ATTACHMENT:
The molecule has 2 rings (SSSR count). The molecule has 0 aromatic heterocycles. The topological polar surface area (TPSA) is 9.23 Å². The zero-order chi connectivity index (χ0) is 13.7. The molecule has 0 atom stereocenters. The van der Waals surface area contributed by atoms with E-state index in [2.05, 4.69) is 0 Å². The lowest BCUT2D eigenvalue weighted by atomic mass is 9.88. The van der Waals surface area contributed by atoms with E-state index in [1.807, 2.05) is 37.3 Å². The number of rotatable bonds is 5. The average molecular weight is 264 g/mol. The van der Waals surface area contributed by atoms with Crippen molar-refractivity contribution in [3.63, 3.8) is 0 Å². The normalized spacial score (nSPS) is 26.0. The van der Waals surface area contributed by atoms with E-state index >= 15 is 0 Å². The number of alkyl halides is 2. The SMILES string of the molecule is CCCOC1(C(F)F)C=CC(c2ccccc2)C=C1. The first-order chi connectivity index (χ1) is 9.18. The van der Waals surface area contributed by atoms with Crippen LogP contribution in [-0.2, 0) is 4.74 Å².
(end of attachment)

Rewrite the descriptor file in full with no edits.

The molecule has 2 rings (SSSR count). The molecule has 0 aromatic heterocycles. The topological polar surface area (TPSA) is 9.23 Å². The zero-order chi connectivity index (χ0) is 13.7. The molecule has 0 atom stereocenters. The van der Waals surface area contributed by atoms with E-state index in [2.05, 4.69) is 0 Å². The lowest BCUT2D eigenvalue weighted by atomic mass is 9.88. The van der Waals surface area contributed by atoms with E-state index in [1.807, 2.05) is 37.3 Å². The number of rotatable bonds is 5. The average molecular weight is 264 g/mol. The van der Waals surface area contributed by atoms with Crippen molar-refractivity contribution in [3.63, 3.8) is 0 Å². The normalized spacial score (nSPS) is 26.0. The van der Waals surface area contributed by atoms with E-state index >= 15 is 0 Å². The number of alkyl halides is 2. The SMILES string of the molecule is CCCOC1(C(F)F)C=CC(c2ccccc2)C=C1. The first-order chi connectivity index (χ1) is 9.18. The van der Waals surface area contributed by atoms with Crippen LogP contribution in [-0.2, 0) is 4.74 Å².